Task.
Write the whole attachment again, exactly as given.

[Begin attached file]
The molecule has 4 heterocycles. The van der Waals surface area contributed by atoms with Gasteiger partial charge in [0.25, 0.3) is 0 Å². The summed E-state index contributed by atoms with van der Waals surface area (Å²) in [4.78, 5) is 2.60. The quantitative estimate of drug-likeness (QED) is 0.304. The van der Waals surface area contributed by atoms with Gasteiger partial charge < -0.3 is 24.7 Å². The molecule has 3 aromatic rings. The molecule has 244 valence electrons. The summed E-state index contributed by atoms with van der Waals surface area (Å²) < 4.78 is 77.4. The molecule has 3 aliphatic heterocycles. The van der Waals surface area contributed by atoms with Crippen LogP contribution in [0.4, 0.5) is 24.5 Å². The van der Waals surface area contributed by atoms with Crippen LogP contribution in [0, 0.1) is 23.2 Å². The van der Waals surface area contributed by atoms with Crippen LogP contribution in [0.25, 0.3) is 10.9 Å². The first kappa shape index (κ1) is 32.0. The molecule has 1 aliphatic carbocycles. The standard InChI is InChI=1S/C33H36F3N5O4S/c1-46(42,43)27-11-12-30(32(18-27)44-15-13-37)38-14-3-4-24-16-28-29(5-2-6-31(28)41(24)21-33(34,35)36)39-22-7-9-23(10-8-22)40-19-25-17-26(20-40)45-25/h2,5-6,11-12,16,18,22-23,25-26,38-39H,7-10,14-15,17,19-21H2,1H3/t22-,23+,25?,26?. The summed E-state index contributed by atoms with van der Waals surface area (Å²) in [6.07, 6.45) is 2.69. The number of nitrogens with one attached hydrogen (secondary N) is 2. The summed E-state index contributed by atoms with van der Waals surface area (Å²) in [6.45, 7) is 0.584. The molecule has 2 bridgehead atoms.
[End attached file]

The molecule has 4 heterocycles. The van der Waals surface area contributed by atoms with Gasteiger partial charge in [0.25, 0.3) is 0 Å². The summed E-state index contributed by atoms with van der Waals surface area (Å²) in [4.78, 5) is 2.60. The quantitative estimate of drug-likeness (QED) is 0.304. The van der Waals surface area contributed by atoms with Gasteiger partial charge < -0.3 is 24.7 Å². The molecule has 3 aromatic rings. The molecule has 244 valence electrons. The summed E-state index contributed by atoms with van der Waals surface area (Å²) < 4.78 is 77.4. The molecule has 3 aliphatic heterocycles. The van der Waals surface area contributed by atoms with Crippen LogP contribution in [0.4, 0.5) is 24.5 Å². The van der Waals surface area contributed by atoms with Crippen LogP contribution in [0, 0.1) is 23.2 Å². The van der Waals surface area contributed by atoms with Crippen LogP contribution in [0.25, 0.3) is 10.9 Å². The first kappa shape index (κ1) is 32.0. The molecule has 1 aliphatic carbocycles. The standard InChI is InChI=1S/C33H36F3N5O4S/c1-46(42,43)27-11-12-30(32(18-27)44-15-13-37)38-14-3-4-24-16-28-29(5-2-6-31(28)41(24)21-33(34,35)36)39-22-7-9-23(10-8-22)40-19-25-17-26(20-40)45-25/h2,5-6,11-12,16,18,22-23,25-26,38-39H,7-10,14-15,17,19-21H2,1H3/t22-,23+,25?,26?. The summed E-state index contributed by atoms with van der Waals surface area (Å²) in [6.07, 6.45) is 2.69. The number of nitrogens with one attached hydrogen (secondary N) is 2. The summed E-state index contributed by atoms with van der Waals surface area (Å²) in [6.45, 7) is 0.584. The molecule has 2 bridgehead atoms.